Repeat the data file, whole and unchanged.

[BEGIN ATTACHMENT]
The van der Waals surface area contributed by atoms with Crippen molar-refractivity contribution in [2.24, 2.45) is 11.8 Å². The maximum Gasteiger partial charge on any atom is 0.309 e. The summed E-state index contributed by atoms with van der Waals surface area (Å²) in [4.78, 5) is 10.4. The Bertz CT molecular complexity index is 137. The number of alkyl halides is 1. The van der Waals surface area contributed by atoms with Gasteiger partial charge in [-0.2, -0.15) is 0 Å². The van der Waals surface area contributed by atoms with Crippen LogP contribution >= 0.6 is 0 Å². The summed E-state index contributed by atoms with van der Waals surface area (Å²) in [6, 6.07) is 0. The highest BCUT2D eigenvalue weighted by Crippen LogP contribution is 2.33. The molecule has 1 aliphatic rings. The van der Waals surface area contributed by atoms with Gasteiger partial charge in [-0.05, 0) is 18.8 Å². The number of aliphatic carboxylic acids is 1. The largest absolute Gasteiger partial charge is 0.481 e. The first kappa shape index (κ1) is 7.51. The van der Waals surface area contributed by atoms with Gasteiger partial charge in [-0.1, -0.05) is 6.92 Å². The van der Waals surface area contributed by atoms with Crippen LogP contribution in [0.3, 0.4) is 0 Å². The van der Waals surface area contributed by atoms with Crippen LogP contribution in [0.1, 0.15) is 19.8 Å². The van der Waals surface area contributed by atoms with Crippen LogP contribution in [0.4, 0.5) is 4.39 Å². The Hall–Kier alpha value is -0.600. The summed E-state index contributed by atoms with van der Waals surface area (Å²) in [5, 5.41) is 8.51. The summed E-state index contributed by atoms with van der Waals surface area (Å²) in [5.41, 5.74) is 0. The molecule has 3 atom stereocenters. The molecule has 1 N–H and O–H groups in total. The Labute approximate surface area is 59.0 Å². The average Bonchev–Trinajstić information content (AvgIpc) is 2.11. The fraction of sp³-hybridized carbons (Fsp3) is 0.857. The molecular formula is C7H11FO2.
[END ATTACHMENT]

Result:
The van der Waals surface area contributed by atoms with Crippen molar-refractivity contribution in [2.24, 2.45) is 11.8 Å². The maximum Gasteiger partial charge on any atom is 0.309 e. The summed E-state index contributed by atoms with van der Waals surface area (Å²) in [4.78, 5) is 10.4. The Bertz CT molecular complexity index is 137. The number of alkyl halides is 1. The van der Waals surface area contributed by atoms with Gasteiger partial charge in [-0.2, -0.15) is 0 Å². The van der Waals surface area contributed by atoms with Crippen LogP contribution >= 0.6 is 0 Å². The summed E-state index contributed by atoms with van der Waals surface area (Å²) in [6, 6.07) is 0. The highest BCUT2D eigenvalue weighted by Crippen LogP contribution is 2.33. The molecule has 1 aliphatic rings. The van der Waals surface area contributed by atoms with Gasteiger partial charge in [-0.05, 0) is 18.8 Å². The number of aliphatic carboxylic acids is 1. The largest absolute Gasteiger partial charge is 0.481 e. The first kappa shape index (κ1) is 7.51. The van der Waals surface area contributed by atoms with Gasteiger partial charge in [-0.1, -0.05) is 6.92 Å². The van der Waals surface area contributed by atoms with Crippen LogP contribution in [0.3, 0.4) is 0 Å². The van der Waals surface area contributed by atoms with Crippen LogP contribution in [0.1, 0.15) is 19.8 Å². The van der Waals surface area contributed by atoms with Crippen LogP contribution in [0.4, 0.5) is 4.39 Å². The Hall–Kier alpha value is -0.600. The summed E-state index contributed by atoms with van der Waals surface area (Å²) in [5, 5.41) is 8.51. The summed E-state index contributed by atoms with van der Waals surface area (Å²) in [5.41, 5.74) is 0. The molecule has 3 atom stereocenters. The molecule has 1 N–H and O–H groups in total. The Labute approximate surface area is 59.0 Å². The average Bonchev–Trinajstić information content (AvgIpc) is 2.11. The fraction of sp³-hybridized carbons (Fsp3) is 0.857. The molecular formula is C7H11FO2.